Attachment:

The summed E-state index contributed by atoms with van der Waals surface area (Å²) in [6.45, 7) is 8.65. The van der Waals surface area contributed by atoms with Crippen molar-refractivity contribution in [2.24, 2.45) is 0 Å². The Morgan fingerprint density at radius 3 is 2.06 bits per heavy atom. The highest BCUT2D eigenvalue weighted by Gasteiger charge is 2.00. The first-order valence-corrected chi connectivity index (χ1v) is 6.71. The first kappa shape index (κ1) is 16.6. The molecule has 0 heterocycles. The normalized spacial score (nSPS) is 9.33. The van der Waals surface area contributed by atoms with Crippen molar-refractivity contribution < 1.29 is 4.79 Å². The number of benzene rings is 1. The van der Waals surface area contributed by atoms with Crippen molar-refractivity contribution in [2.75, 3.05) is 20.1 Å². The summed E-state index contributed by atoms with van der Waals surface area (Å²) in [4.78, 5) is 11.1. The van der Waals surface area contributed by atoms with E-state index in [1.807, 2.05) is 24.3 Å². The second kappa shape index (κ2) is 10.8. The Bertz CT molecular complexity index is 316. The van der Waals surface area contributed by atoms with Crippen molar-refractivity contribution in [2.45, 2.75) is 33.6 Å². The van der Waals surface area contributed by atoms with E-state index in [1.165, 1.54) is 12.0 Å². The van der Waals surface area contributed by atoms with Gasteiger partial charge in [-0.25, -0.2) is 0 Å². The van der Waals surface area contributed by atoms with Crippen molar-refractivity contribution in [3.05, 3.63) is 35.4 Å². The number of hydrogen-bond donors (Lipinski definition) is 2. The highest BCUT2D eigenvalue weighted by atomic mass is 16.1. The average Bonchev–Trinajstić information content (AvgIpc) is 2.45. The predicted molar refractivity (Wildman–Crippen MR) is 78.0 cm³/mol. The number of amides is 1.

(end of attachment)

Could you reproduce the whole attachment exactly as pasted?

The summed E-state index contributed by atoms with van der Waals surface area (Å²) in [6.45, 7) is 8.65. The van der Waals surface area contributed by atoms with Crippen molar-refractivity contribution in [2.24, 2.45) is 0 Å². The Morgan fingerprint density at radius 3 is 2.06 bits per heavy atom. The highest BCUT2D eigenvalue weighted by Gasteiger charge is 2.00. The first-order valence-corrected chi connectivity index (χ1v) is 6.71. The first kappa shape index (κ1) is 16.6. The molecule has 0 heterocycles. The normalized spacial score (nSPS) is 9.33. The van der Waals surface area contributed by atoms with Crippen molar-refractivity contribution < 1.29 is 4.79 Å². The number of benzene rings is 1. The van der Waals surface area contributed by atoms with Crippen molar-refractivity contribution in [2.75, 3.05) is 20.1 Å². The summed E-state index contributed by atoms with van der Waals surface area (Å²) in [4.78, 5) is 11.1. The van der Waals surface area contributed by atoms with E-state index in [1.807, 2.05) is 24.3 Å². The second kappa shape index (κ2) is 10.8. The Bertz CT molecular complexity index is 316. The van der Waals surface area contributed by atoms with Crippen molar-refractivity contribution in [2.45, 2.75) is 33.6 Å². The van der Waals surface area contributed by atoms with E-state index in [1.165, 1.54) is 12.0 Å². The van der Waals surface area contributed by atoms with Gasteiger partial charge in [-0.25, -0.2) is 0 Å². The van der Waals surface area contributed by atoms with Crippen molar-refractivity contribution in [3.05, 3.63) is 35.4 Å². The number of hydrogen-bond donors (Lipinski definition) is 2. The highest BCUT2D eigenvalue weighted by atomic mass is 16.1. The average Bonchev–Trinajstić information content (AvgIpc) is 2.45. The predicted molar refractivity (Wildman–Crippen MR) is 78.0 cm³/mol. The number of amides is 1.